This week we take a break from the hard computer science aspects of BSV to one which has more appeal to general society as a whole—the problem of agreeing on the timing or sequencing of events or actions.
Take one moment to consider how many things involve knowing the exact order of events to ensure proper operation—from aircraft control to insurance claims, accident reports, legal actions, car servicing, medical procedures to the logistics of delivering sushi around the world. So much depends on knowing when things are shipped, scanned, stamped, processed, delivered, injected or consumed. So much of our daily society depends on keeping good records, and the most important part of keeping records is making sure that they have accurate timestamps.
This is a laborious task, and though error-prone the existing methods are, they work well enough such that our society gets by well enough. After all, we have things like computers to keep track of time (imagine the world before a globally synchronized notion of time!), digital signatures, identity and authorization processes to ensure that there is ‘sign off’ at each point where records are made, such that errors in the records can be investigated and the truth ascertained if necessary. But even as good as our current systems are, there are times during massively organized events involving millions when even our best technology fails to keep things in order.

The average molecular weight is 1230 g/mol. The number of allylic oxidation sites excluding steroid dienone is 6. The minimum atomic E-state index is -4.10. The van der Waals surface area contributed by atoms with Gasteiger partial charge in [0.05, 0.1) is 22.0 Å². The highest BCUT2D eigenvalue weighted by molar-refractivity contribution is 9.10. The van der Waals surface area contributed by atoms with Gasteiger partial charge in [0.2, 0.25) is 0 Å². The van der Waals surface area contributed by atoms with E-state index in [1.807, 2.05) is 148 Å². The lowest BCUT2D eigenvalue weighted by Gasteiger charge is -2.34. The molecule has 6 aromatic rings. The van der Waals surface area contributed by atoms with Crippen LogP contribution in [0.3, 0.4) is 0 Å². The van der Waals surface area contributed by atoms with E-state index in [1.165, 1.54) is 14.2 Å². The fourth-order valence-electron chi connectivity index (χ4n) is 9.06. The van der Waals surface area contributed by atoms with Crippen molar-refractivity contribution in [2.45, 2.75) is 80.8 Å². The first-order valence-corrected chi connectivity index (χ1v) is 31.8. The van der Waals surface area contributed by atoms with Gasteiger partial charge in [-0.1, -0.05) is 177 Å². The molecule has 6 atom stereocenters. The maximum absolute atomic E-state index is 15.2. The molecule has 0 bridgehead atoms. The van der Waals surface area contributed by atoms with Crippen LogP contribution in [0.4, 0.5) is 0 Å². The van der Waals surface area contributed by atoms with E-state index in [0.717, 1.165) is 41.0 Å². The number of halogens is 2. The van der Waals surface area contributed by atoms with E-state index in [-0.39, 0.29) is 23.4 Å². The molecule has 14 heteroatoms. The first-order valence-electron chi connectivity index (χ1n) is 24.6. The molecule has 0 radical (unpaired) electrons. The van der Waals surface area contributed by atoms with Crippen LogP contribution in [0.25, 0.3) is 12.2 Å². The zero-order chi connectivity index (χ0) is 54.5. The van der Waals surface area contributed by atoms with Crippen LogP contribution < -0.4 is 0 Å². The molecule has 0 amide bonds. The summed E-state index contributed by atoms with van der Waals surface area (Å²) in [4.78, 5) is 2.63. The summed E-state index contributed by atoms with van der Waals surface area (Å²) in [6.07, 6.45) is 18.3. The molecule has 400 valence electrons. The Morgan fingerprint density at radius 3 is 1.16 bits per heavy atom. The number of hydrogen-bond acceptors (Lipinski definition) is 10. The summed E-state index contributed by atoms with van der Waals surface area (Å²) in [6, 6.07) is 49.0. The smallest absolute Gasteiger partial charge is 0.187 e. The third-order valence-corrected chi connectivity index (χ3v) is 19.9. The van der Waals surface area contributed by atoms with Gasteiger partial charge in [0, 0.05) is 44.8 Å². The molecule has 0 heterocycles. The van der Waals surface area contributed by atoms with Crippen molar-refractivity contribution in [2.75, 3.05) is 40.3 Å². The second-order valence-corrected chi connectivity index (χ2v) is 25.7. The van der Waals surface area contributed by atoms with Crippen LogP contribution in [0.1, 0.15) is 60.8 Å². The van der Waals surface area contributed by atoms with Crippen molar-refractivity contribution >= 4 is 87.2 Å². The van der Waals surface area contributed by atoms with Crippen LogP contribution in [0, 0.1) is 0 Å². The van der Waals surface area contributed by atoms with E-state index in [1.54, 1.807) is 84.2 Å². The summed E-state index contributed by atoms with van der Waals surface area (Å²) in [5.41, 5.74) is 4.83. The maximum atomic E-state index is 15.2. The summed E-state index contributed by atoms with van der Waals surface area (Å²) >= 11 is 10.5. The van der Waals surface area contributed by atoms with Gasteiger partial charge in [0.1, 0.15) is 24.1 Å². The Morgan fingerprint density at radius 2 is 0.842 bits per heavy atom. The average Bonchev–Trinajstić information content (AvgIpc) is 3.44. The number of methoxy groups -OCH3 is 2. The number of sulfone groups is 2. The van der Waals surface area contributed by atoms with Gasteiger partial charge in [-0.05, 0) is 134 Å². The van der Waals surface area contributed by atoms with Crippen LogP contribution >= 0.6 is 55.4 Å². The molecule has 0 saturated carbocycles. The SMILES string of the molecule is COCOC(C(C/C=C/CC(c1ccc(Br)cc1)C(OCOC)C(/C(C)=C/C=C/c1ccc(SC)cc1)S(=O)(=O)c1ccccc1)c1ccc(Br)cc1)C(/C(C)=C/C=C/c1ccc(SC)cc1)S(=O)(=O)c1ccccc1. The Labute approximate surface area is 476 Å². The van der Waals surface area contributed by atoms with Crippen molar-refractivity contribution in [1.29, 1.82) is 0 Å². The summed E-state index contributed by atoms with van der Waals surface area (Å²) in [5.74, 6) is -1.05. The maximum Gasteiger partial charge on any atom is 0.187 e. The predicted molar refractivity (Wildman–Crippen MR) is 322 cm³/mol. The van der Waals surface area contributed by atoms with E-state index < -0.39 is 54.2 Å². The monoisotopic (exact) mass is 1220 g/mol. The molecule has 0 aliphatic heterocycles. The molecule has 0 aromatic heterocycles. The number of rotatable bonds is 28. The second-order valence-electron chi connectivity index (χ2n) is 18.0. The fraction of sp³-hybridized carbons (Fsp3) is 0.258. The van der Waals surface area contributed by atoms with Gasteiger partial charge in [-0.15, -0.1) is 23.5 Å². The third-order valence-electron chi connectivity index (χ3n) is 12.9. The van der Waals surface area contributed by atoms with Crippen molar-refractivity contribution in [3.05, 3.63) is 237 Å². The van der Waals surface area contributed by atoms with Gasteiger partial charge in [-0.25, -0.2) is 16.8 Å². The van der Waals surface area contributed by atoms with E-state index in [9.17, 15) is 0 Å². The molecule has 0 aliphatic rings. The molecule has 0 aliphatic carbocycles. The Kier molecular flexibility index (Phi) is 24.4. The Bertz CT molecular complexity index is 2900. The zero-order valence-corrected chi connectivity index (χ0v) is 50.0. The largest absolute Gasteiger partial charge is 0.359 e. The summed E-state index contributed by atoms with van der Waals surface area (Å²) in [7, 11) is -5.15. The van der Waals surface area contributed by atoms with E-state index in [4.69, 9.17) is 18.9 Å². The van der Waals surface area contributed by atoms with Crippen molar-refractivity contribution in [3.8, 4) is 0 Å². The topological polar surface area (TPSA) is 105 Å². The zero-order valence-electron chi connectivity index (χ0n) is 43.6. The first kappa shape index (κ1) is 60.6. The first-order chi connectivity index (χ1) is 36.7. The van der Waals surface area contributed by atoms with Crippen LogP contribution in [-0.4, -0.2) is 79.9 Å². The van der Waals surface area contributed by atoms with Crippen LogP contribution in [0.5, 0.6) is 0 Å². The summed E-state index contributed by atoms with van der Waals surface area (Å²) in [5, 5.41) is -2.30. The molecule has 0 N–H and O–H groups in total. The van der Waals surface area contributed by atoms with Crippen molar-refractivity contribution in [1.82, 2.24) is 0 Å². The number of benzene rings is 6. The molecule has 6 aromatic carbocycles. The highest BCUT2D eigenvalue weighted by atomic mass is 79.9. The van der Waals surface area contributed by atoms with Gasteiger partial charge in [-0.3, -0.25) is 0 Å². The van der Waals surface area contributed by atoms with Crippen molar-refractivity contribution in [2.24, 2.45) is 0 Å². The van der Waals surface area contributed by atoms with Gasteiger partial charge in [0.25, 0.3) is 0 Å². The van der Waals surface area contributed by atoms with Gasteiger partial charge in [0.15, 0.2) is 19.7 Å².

We recently saw evidence of this during the recent U.S. election. Whether you believe the election was fair or not, it is undisputed that the election experienced widespread issues in terms of voter registration, mail in votes, and vote counting. A lot has to do with the timing or when votes could be counted versus when they were submitted, which is a problem exacerbated with the massive amount of mail-in votes. There are just too many things that could go wrong with a mail-in ballot when the input of the voter just cannot be clearly determined. In many of these cases, the vote either has to be thrown out, or the polling station manager has to make a judgment call. You can see how putting this much power in the hands of a few people could lead to problems of trust, or even corruption. This is one of those times when a globally accessible, public blockchain could be used to ensure that only registered voters are the only ones that can cast a vote, and that the time of the vote can be verified.
The simple task of recording an event with a globally synchronized timestamp is sufficient to prove whether or not the vote was cast at a time that was appropriate for the voter, along with a digital signature that is impossible to forge. With the use of the blockchain as an evidence trail and ledger, it would be an achievable task to have auditable election records, making elections more trustworthy and accountable.
This is just one possible application of using the blockchain as a timestamped record. The thing that makes this record useful is that it takes a proven amount of work in order to write the records, meaning that as long as the records are of lessor value than the amount of work needed to write the records, it is safe to assume that the records are authentic. Indeed, this is only for verifying records if one was not around when the record was written in the first place.
BSV as a universal clock